Cricket’s Commanders-in-chief: Steve Waugh

Australia v England, 5th Test, Sydney, Jan 03

Mental disintegration? Chokers? Do these jargons sound familiar to you? If they do, you know the man who coined them – Steve Waugh – the man who changed the face of Australian Cricket.

Waugh took the throne for the first time when he led the Australian side in an ODI in 1997, after Mark Taylor was unceremoniously dropped from the side. Under his captaincy, Australia started preparing a stable team for the 1999 World Cup. A captain’s dexterity is generally judged by his fielding and bowling decisions. But Waugh was known for shuffling the batting order to meet the situation’s demand. Whether it be promoting Gilchrist to open the innings or sending a middle-order batsman down the order, his decisions were always astute.

A goal-oriented captain, he adopted the means best suited for his country, irrespective of the furore they created. A notable instance happened during 1999 World Cup. In order to improve Australia’s chances of qualifying for the “Super Six Stage”, Waugh and Bevan deliberately batted at a slower pace. This affected NRR which, when coupled with further permutations of results, would result in elimination of either New Zealand or West Indies, keeping Australia safe. These tactics were forgiven as soon as Australia lifted the World Cup under Waugh’s leadership.

Such instances showed that Waugh was a pro-active captain and not a reactive one.

“You’ve just dropped the World Cup”, Waugh said to Gibbs in the do-or-die match for Australia against SAF during the last match of the Super Six stage. A master of mind games, he made the opposition agonize over their mistakes. This was the match when Waugh played a captain’s innings, scoring 120* which enabled Australia to chase down 271 and qualify for the semi-finals. His 56 was instrumental in the famous semi-final between Australia and RSA. Waugh led Australia to their second World Cup win.

Like Waugh said, “All good things must come to an end”, his stint as the ODI captain ended in 2002 following the failure in the VB series. Before this, Waugh had already led Australia to 67 wins in 106 matches with a win percentage of 65.23.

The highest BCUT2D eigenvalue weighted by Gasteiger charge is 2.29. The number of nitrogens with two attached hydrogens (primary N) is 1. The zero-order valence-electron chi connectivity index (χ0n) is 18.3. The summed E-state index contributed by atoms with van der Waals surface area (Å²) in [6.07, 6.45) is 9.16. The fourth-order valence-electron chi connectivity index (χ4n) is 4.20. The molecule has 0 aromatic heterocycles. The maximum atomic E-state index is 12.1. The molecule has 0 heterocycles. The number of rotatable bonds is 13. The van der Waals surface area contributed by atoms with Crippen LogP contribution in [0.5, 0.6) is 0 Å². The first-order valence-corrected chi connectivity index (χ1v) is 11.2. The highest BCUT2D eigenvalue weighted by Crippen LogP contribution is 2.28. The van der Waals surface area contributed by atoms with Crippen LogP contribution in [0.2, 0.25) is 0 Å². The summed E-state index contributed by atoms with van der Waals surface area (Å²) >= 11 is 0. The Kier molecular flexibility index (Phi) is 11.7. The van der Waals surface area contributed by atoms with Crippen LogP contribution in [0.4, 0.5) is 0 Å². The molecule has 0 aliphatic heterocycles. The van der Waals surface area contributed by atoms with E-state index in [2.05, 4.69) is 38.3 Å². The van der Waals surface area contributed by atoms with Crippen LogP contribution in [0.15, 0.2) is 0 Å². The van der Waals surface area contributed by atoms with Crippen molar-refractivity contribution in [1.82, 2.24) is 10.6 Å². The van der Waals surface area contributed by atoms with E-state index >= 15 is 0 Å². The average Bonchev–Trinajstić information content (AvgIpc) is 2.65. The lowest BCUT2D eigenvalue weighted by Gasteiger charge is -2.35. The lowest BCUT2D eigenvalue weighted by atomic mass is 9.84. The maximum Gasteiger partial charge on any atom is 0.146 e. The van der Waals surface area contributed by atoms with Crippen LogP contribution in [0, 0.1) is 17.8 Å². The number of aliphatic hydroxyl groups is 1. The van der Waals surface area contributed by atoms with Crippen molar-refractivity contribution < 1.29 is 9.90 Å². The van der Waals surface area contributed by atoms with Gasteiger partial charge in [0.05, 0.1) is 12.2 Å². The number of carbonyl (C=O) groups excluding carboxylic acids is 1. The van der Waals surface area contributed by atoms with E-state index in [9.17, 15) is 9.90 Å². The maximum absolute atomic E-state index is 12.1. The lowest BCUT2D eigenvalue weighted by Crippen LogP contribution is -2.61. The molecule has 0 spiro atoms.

Steve Waugh is the most successful Test skipper for Australia. Waugh led Australia to 41 wins in just 57 games. He is best remembered for leading the side in 15 matches out of their 16 consecutive Test wins, a world record which still stands today. Though his form with the bat regularly came under scrutiny, his position as the captain was never questioned until the very end of his career. Many critics opine that Waugh had the star-studded team created by Allan Border and Mark Taylor at his disposal. But the teams under Border and Taylor lacked the ‘killer instinct’. It was Waugh who prioritized wins above all. Waugh inculcated the winning attitude in the side. As a captain, he always attacked the opposition’s weakness. At the same time, he made his team work hard to overcome their weaknesses and employed his strengths with perfection.

Leading a pack of stars in never easy. Waugh created a team which was next to invincible. Waugh emphasized the role of tail-enders with the bat. Under his leadership, the contributions from the lower order steadily increased which made a huge difference in Test matches.

A master of mind games, Waugh regularly hit the headlines before the start of any series. During the fag end of his career, he called the tour to India ‘The Final Frontier’. India remains the only country where Waugh couldn’t win a Test series as a captain.

A transformational leader, Waugh created a platform on which Australia dominated under the captaincy of Ricky Ponting. In Waugh’s words, “You’ve got to have dreams to keep you going”, can be easily accepted as the motto of his leadership. Waugh picked up bits and pieces, consolidated them and made a whipping stick which spanked the world of cricket for a decade.

Waugh’s contribution as a captain, not only to Australia but to the cricket universe, will remain immortal in the pages of history.

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Edited by Staff Editor
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